Agricultural practices and land-use are largely dependent on economic factors, including where subsistence or commercial practices exist depending on the region and the practice of intensive or extensive farming based on land costs.
Subsistence farming tends to occur in LDCs (less developed countries), where farmers tend to focus on producing food for themselves rather than for profit. They grow crops and raise animals to provide food for themselves and their family in order to survive and aren’t intended to be sold in markets.
Commercial farming, as you may guess by the name, is the production of products for sale, unlike subsistence farming. Because of the nature of this practice, commercial farming is usually found in more developed countries, where farmers have access to machinery to increase efficiency and production.
(Key term related to this section)
Growing a single crop repeatedly on the same land every year (rather than rotating through other crops or growing a variety of crops on one piece of land)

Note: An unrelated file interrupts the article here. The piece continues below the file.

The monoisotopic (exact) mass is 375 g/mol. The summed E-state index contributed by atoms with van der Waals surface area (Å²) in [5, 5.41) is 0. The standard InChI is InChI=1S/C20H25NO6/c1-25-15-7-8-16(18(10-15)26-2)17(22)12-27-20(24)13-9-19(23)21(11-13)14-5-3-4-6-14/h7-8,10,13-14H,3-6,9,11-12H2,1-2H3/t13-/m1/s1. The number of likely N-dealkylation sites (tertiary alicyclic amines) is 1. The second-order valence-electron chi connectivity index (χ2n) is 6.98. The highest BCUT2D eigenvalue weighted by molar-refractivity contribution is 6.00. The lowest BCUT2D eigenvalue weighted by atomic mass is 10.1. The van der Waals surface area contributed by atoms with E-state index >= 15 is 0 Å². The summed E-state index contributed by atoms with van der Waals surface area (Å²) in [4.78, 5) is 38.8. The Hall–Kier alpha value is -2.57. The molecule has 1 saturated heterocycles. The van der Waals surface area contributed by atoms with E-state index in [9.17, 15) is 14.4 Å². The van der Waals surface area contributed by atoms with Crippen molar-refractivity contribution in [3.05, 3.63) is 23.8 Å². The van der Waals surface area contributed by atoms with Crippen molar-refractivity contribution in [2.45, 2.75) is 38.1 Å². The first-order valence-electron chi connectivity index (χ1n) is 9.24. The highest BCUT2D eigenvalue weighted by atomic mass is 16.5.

Corn, soybeans, and wheat use monocropping as a common technique
The Bid-Rent Theory is essentially a model that tries to explain the varying price and demand for land relative to the CBD (Central Business District). According to the theory, land closer to the CBD will have more competition for it because businesses will want to maximize profit.
Commerce will situate in the inner core of the city
Industry will situate further away from the CBD
Assumptions of the theory
The land is featureless (i.e. no physical land features that could impact the cost or time or commuting)
Cost of rent increases directly with the distance from the CBD
Most centers for employment are located in the CBd while the rest is spread throughout the metropolitan area